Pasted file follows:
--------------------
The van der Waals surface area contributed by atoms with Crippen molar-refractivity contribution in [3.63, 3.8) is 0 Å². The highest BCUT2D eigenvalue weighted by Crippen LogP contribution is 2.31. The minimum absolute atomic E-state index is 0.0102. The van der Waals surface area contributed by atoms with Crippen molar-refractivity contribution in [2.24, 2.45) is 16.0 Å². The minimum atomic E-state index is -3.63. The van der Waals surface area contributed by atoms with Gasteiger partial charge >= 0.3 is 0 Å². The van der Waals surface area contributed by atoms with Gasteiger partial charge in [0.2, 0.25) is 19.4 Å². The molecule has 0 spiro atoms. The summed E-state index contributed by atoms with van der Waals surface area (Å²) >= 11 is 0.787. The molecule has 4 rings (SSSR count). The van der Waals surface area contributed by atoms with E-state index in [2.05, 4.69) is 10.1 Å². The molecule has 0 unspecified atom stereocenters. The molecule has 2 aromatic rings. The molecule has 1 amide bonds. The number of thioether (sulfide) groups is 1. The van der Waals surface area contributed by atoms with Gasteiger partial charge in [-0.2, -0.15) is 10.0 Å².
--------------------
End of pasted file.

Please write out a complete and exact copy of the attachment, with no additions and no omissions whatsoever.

The van der Waals surface area contributed by atoms with Crippen molar-refractivity contribution in [3.63, 3.8) is 0 Å². The highest BCUT2D eigenvalue weighted by Crippen LogP contribution is 2.31. The minimum absolute atomic E-state index is 0.0102. The van der Waals surface area contributed by atoms with Crippen molar-refractivity contribution in [2.24, 2.45) is 16.0 Å². The minimum atomic E-state index is -3.63. The van der Waals surface area contributed by atoms with Gasteiger partial charge >= 0.3 is 0 Å². The van der Waals surface area contributed by atoms with Gasteiger partial charge in [0.2, 0.25) is 19.4 Å². The molecule has 0 spiro atoms. The summed E-state index contributed by atoms with van der Waals surface area (Å²) >= 11 is 0.787. The molecule has 4 rings (SSSR count). The van der Waals surface area contributed by atoms with E-state index in [2.05, 4.69) is 10.1 Å². The molecule has 0 unspecified atom stereocenters. The molecule has 2 aromatic rings. The molecule has 1 amide bonds. The number of thioether (sulfide) groups is 1. The van der Waals surface area contributed by atoms with Gasteiger partial charge in [-0.2, -0.15) is 10.0 Å².